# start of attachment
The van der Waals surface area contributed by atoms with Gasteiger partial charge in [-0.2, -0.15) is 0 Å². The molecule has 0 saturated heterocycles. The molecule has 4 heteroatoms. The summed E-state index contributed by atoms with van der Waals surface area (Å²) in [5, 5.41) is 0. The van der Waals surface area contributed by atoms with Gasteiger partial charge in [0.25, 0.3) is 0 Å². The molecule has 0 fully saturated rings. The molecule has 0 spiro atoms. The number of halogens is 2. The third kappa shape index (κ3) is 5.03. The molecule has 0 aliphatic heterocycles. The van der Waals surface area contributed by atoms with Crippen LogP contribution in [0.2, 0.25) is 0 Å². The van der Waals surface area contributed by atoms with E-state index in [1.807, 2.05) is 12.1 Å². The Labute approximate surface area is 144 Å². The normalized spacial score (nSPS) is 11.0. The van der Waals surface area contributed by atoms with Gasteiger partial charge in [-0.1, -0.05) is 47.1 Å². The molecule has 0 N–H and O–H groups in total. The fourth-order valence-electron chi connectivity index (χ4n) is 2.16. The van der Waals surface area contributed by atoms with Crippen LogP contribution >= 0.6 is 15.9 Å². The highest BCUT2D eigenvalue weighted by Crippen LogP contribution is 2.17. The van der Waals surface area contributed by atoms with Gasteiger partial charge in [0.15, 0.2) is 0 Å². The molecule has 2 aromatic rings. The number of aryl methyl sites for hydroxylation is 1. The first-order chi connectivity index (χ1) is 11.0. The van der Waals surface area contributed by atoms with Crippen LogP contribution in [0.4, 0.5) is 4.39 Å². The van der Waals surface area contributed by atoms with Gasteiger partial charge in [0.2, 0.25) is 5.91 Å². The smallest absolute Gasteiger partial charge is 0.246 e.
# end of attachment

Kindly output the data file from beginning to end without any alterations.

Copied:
The van der Waals surface area contributed by atoms with Gasteiger partial charge in [-0.2, -0.15) is 0 Å². The molecule has 0 saturated heterocycles. The molecule has 4 heteroatoms. The summed E-state index contributed by atoms with van der Waals surface area (Å²) in [5, 5.41) is 0. The van der Waals surface area contributed by atoms with Gasteiger partial charge in [0.25, 0.3) is 0 Å². The molecule has 0 fully saturated rings. The molecule has 0 spiro atoms. The number of halogens is 2. The third kappa shape index (κ3) is 5.03. The molecule has 0 aliphatic heterocycles. The van der Waals surface area contributed by atoms with Crippen LogP contribution in [0.2, 0.25) is 0 Å². The van der Waals surface area contributed by atoms with E-state index in [1.807, 2.05) is 12.1 Å². The Labute approximate surface area is 144 Å². The normalized spacial score (nSPS) is 11.0. The van der Waals surface area contributed by atoms with Gasteiger partial charge in [-0.1, -0.05) is 47.1 Å². The molecule has 0 N–H and O–H groups in total. The fourth-order valence-electron chi connectivity index (χ4n) is 2.16. The van der Waals surface area contributed by atoms with Crippen LogP contribution >= 0.6 is 15.9 Å². The highest BCUT2D eigenvalue weighted by Crippen LogP contribution is 2.17. The van der Waals surface area contributed by atoms with Gasteiger partial charge in [0.15, 0.2) is 0 Å². The molecule has 2 aromatic rings. The number of aryl methyl sites for hydroxylation is 1. The first-order chi connectivity index (χ1) is 11.0. The van der Waals surface area contributed by atoms with Crippen LogP contribution in [0.4, 0.5) is 4.39 Å². The van der Waals surface area contributed by atoms with Gasteiger partial charge in [0.2, 0.25) is 5.91 Å². The smallest absolute Gasteiger partial charge is 0.246 e.